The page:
• Education: 
    Bachelor's is typically required
  • TEFL Certification: 
    A minimum of 150 Hours TESOL Foundation or 300 Hours TESOL Advance is required
  • Types of Jobs: 
    Private students, Language schools and International schools
  • Average teaching hours per week: 
    25-30 hours of classroom plus extra prep time
  • Typical Hiring Process: 
    Local interviews are conducted more. Skype or telephonic ones are also done
  • Types of Students: 
    Private students, Business professionals, school children
  • Cost of Living per month: 
    $300 - $700 USD
  • Visas: 
    Work visa typically sponsored by the employer. Tourist visas extended
  • Average Monthly Pay: 
    $700 - $1000 USD onwards depending on experience
  • Start –up cost: 
    $800 + as the start up cost
  • Potential to save or Break-even: 
    500 USD to 700 USD per month
  • Accommodation Benefits: 
    Not typical
  • Fight Reimbursements: 
    In very limited cases

Teaching English in Egypt

It was in the 1880s that Egypt was first introduced to the English language on a large scale as the nation was effectively brought under British control. The country managed to gain independence in 1952 and since then the language has been popular among the masses, being taught in public schools and finding use in several fields of the economy and in education. With a population of over 80 million to boast alongside a large middle class, Egypt has extensive interaction with the outside English-speaking world at large. As a result, there is a strong need for instruction in this language though there has been considerable shrinking of the market due to the nation experiencing economic and political turbulence is recent times.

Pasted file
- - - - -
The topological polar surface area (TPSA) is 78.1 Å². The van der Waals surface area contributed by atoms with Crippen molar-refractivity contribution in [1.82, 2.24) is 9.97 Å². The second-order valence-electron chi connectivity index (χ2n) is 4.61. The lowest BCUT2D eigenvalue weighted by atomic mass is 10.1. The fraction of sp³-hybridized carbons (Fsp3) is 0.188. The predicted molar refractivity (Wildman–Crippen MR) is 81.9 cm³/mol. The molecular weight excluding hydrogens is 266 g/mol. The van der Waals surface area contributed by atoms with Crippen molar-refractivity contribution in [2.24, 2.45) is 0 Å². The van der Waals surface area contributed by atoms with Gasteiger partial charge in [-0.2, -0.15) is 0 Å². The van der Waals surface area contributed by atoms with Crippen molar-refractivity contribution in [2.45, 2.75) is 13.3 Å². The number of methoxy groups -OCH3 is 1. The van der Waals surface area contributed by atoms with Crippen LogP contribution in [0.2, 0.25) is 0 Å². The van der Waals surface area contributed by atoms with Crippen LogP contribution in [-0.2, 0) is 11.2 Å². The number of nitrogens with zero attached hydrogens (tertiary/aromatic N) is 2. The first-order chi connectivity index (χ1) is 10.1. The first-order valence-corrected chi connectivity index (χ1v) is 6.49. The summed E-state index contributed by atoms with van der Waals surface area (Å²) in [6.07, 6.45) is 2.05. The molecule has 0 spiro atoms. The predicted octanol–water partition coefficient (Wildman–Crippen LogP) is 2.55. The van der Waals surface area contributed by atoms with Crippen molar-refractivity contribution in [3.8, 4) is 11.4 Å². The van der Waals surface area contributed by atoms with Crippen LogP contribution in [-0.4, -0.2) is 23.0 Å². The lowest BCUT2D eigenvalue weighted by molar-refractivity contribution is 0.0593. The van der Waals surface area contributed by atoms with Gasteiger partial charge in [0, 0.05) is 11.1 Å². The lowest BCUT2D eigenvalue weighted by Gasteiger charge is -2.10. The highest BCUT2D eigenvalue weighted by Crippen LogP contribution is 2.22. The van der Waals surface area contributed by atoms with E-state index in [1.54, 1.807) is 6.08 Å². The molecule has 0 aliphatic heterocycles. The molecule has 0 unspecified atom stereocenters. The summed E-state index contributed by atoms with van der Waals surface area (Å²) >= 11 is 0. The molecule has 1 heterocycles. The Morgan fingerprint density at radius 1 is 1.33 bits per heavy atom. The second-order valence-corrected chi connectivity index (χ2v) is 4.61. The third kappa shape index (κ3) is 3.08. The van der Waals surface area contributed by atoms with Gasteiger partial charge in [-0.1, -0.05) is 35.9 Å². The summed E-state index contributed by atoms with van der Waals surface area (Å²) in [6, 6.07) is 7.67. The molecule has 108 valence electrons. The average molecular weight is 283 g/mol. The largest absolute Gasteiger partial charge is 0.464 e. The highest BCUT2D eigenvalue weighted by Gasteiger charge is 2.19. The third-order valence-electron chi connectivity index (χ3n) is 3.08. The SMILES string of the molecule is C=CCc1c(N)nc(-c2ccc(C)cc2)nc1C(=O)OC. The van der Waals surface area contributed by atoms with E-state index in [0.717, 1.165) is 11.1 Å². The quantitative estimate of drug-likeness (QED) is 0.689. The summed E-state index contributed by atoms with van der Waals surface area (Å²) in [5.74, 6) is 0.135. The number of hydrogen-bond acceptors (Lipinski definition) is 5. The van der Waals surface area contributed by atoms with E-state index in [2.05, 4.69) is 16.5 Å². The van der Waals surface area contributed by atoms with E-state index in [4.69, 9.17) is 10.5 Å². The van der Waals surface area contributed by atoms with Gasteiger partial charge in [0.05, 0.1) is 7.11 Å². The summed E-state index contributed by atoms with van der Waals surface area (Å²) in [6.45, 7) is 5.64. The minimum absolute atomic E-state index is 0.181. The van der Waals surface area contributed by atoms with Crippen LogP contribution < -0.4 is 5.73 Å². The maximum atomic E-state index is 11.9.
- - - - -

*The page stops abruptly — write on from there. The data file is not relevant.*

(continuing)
Cairo and Alexandria are the two cities where most of the jobs happen to be concentrated. Crowded and colorful centers of culture and history, these two places are highly sought-after. Other cities such as Swan, Mansoura, Ismailiyah, and Damanhur have far limited opportunities. There are more than 100 international schools and language institutes in the country.

First-timers will usually find employment by giving an in-person interview upon their arrival in Egypt, but they will have to bear the cost of their housing and airfare. There is a great deal of variance in terms of the wages offered but a comfortable lifestyle is not beyond reach for the English teachers thanks to the typically low cost of living. An average work week consists of 20-25 hours of work, leaving plenty of time for those who wish to travel and explore. Many also take on private students in order to earn some extra money. Sharing accommodation with other teachers or expatriates is a common practice.

Some with more experience and advanced credentials as well as a TEFL/TESOL certification may get a chance for advance interview while getting additional benefits such as housing allowance and health insurance. Such jobs can be found only in a highly competitive market.

For most schools, employment is given preferably to those English teachers having a BA and certainly a TEFL certification.